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FTA fine print remains a big hurdle

Bangkok Post

FTA fine print remains a big hurdle

Rules of origin still up for negotiation

WORANUJ MANEERUNGSEE

3 August 2005

Bilateral free-trade agreements typically revolve around discussions of quotas and tariffs and the principle of market access for traders.

But an even more crucial component is rules of origin. In the end, an agreement without clear, practical and fair rules is nothing but a can of food with no opener _ you know the food is in there, you just can’t eat it.

On the surface, the Thai agricultural sector appears to be the winner under the Thailand-Japan free-trade agreement.

Japanese negotiators have agreed to cut tariffs for a range of agricultural products, including chicken, fruit and vegetables and shrimp, all key Thai exports.

But rules of origin remain a subject of dispute, a potential deal-breaker that could sharply undermine the benefits that Thai farm-product exporters appear to have gained in this initial stage.

Rules of origin are intended to ensure that the benefits of a trade agreement go only to products produced by the two countries. Typically the products must be grown, harvested, produced or ``substantially transformed’’ within the area to qualify.

But it is an area of trade regulations that can be frightfully complicated and subject to abuse.

Thai officials have sought to set a principle that the rules of origin would be used to facilitate trade flows, rather than impede trade.

Both governments agreed to this principle following talks over the weekend, but have yet to finalise details. Ultimately, the actual benefits received by Thai traders and farmers will depend in large part on how much access is actually gained to the Japanese market.

Japanese trade officials have proposed import tariff cuts on more than 500 food and farm products, a key factor that has led Thailand to reciprocate with concessions in the auto and steel sectors.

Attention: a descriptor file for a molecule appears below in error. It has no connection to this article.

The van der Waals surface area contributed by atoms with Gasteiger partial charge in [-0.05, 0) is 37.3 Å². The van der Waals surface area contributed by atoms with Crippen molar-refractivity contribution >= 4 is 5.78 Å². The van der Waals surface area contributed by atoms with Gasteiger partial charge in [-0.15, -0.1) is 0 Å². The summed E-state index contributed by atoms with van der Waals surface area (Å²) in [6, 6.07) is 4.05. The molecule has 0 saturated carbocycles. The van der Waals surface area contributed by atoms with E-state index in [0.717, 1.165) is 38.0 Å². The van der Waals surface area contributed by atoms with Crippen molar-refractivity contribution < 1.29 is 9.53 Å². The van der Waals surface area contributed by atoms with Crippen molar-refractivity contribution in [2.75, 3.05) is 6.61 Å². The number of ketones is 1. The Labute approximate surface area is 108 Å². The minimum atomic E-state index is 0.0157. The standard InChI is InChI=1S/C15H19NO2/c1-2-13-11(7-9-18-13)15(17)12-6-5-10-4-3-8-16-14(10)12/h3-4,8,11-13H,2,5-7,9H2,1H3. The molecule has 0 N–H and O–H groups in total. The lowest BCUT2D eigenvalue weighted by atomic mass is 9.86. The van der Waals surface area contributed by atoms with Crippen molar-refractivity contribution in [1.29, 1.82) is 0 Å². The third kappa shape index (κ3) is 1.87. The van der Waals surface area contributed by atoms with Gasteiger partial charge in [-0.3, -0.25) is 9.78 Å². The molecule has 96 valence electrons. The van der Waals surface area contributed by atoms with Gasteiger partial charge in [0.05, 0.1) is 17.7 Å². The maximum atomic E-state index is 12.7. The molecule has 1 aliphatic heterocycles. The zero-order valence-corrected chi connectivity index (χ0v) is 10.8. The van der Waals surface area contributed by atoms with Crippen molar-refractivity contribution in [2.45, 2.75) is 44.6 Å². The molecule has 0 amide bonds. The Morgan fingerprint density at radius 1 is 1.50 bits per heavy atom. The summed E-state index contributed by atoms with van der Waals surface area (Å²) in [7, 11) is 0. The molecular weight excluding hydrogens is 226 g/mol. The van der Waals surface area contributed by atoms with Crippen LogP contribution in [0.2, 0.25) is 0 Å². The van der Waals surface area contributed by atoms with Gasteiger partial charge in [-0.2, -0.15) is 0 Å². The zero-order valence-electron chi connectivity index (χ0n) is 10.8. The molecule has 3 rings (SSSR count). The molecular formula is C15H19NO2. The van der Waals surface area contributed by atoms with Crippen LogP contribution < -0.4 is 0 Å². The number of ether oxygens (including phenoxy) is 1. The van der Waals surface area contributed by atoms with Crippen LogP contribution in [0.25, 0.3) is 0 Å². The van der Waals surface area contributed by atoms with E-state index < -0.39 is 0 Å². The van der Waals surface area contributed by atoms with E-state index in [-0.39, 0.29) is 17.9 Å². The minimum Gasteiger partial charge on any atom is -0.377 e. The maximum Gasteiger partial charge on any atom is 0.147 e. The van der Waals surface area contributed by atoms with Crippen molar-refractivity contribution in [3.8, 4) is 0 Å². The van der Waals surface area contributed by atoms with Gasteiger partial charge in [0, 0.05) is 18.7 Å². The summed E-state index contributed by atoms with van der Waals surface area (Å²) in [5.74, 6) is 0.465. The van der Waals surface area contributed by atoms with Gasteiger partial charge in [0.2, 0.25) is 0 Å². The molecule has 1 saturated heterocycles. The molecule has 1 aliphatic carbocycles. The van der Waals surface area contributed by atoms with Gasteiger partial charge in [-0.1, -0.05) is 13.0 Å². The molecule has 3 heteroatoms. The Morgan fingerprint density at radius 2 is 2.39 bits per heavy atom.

But officials say the Japanese proposals for the rules of origin remain impractical. For instance, food products must have a local content of at least 90% to qualify, while for seafood, trawler crews must be at least 75% Thai to be included under the agreement.

According to the Foreign Ministry, 42 billion baht worth of farm products currently face market access restrictions in the Japanese market, accounting for nearly half of the 93 billion baht in agricultural products exported each year.

Pornsilp Patchrintanakul, a senior executive of the Charoen Pokphand Group, Thailand’s largest agribusiness conglomerate, said Japan’s strict proposals on rules of origin represent a form of protectionism for the country’s farm producers.

``If Thailand fails to achieve gains on agriculture and food, what will be the real benefit gained from a free trade deal with Japan?’’ he asked.

The Thailand Development Research Institute says Thai economic growth could increase by as much as 1.68 percentage points as a result of a ``perfect’’ Thailand-Japan free trade agreement, thanks to export growth and cheaper imports.

Such gains would outstrip potential gains of trade deals with other countries, including China, India, Australia and New Zealand, the TDRI said in a report posted on its official web site, www.ftadigest.com.

The farm sector could grow 9.2% and processed food 12.15% as a result of higher exports to Japan. On the other hand, autos and auto parts face a potential contraction of as much as 15% due to rising imports.

But the study noted that the rules of origin would be a crucial factor establishing the benefits received under an agreement.

Thai exports to Japan rose 19% to $13.4 billion in 2004, mostly agricultural products and electronics. Imports from Japan rose even faster at 23% to $22.2 billion, primarily in the form of electronics, steel and other industrial goods.


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